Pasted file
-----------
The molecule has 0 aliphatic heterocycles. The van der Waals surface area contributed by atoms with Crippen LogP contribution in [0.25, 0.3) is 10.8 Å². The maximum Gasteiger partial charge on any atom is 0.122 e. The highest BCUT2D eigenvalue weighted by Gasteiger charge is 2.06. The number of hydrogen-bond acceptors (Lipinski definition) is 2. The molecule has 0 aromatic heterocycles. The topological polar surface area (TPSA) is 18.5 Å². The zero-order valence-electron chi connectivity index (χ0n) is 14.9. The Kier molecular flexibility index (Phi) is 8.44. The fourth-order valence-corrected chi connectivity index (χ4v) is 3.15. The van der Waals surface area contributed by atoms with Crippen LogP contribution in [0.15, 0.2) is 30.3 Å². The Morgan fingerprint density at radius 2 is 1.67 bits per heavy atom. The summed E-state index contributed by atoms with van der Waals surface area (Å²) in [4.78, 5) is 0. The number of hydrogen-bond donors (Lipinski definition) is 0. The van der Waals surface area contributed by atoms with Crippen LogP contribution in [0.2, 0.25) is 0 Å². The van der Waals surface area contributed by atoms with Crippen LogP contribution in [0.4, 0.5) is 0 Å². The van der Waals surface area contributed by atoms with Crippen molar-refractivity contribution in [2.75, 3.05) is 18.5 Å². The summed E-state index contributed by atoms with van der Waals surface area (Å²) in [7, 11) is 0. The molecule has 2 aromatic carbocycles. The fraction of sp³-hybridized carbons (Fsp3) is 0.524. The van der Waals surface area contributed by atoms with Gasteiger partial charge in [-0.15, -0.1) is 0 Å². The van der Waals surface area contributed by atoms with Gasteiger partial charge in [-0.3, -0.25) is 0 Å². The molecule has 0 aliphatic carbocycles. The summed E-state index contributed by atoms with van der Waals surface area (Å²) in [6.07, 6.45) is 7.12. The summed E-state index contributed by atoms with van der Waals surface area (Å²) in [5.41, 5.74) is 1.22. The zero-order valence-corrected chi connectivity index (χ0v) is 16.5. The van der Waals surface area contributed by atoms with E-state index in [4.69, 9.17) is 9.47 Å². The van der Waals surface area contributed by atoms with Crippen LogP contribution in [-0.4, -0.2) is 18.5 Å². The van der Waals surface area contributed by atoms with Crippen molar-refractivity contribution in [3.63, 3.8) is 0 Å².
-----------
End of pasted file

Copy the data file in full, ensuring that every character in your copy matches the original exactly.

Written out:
The molecule has 0 aliphatic heterocycles. The van der Waals surface area contributed by atoms with Crippen LogP contribution in [0.25, 0.3) is 10.8 Å². The maximum Gasteiger partial charge on any atom is 0.122 e. The highest BCUT2D eigenvalue weighted by Gasteiger charge is 2.06. The number of hydrogen-bond acceptors (Lipinski definition) is 2. The molecule has 0 aromatic heterocycles. The topological polar surface area (TPSA) is 18.5 Å². The zero-order valence-electron chi connectivity index (χ0n) is 14.9. The Kier molecular flexibility index (Phi) is 8.44. The fourth-order valence-corrected chi connectivity index (χ4v) is 3.15. The van der Waals surface area contributed by atoms with Crippen LogP contribution in [0.15, 0.2) is 30.3 Å². The Morgan fingerprint density at radius 2 is 1.67 bits per heavy atom. The summed E-state index contributed by atoms with van der Waals surface area (Å²) in [4.78, 5) is 0. The number of hydrogen-bond donors (Lipinski definition) is 0. The van der Waals surface area contributed by atoms with Crippen LogP contribution in [0.2, 0.25) is 0 Å². The van der Waals surface area contributed by atoms with Crippen LogP contribution in [0.4, 0.5) is 0 Å². The van der Waals surface area contributed by atoms with Crippen molar-refractivity contribution in [2.75, 3.05) is 18.5 Å². The summed E-state index contributed by atoms with van der Waals surface area (Å²) in [7, 11) is 0. The molecule has 2 aromatic carbocycles. The fraction of sp³-hybridized carbons (Fsp3) is 0.524. The van der Waals surface area contributed by atoms with Gasteiger partial charge in [-0.15, -0.1) is 0 Å². The van der Waals surface area contributed by atoms with Gasteiger partial charge in [-0.3, -0.25) is 0 Å². The molecule has 0 aliphatic carbocycles. The summed E-state index contributed by atoms with van der Waals surface area (Å²) in [6.07, 6.45) is 7.12. The summed E-state index contributed by atoms with van der Waals surface area (Å²) in [5.41, 5.74) is 1.22. The zero-order valence-corrected chi connectivity index (χ0v) is 16.5. The van der Waals surface area contributed by atoms with E-state index in [4.69, 9.17) is 9.47 Å². The van der Waals surface area contributed by atoms with Crippen LogP contribution in [-0.4, -0.2) is 18.5 Å². The van der Waals surface area contributed by atoms with Crippen molar-refractivity contribution in [3.63, 3.8) is 0 Å².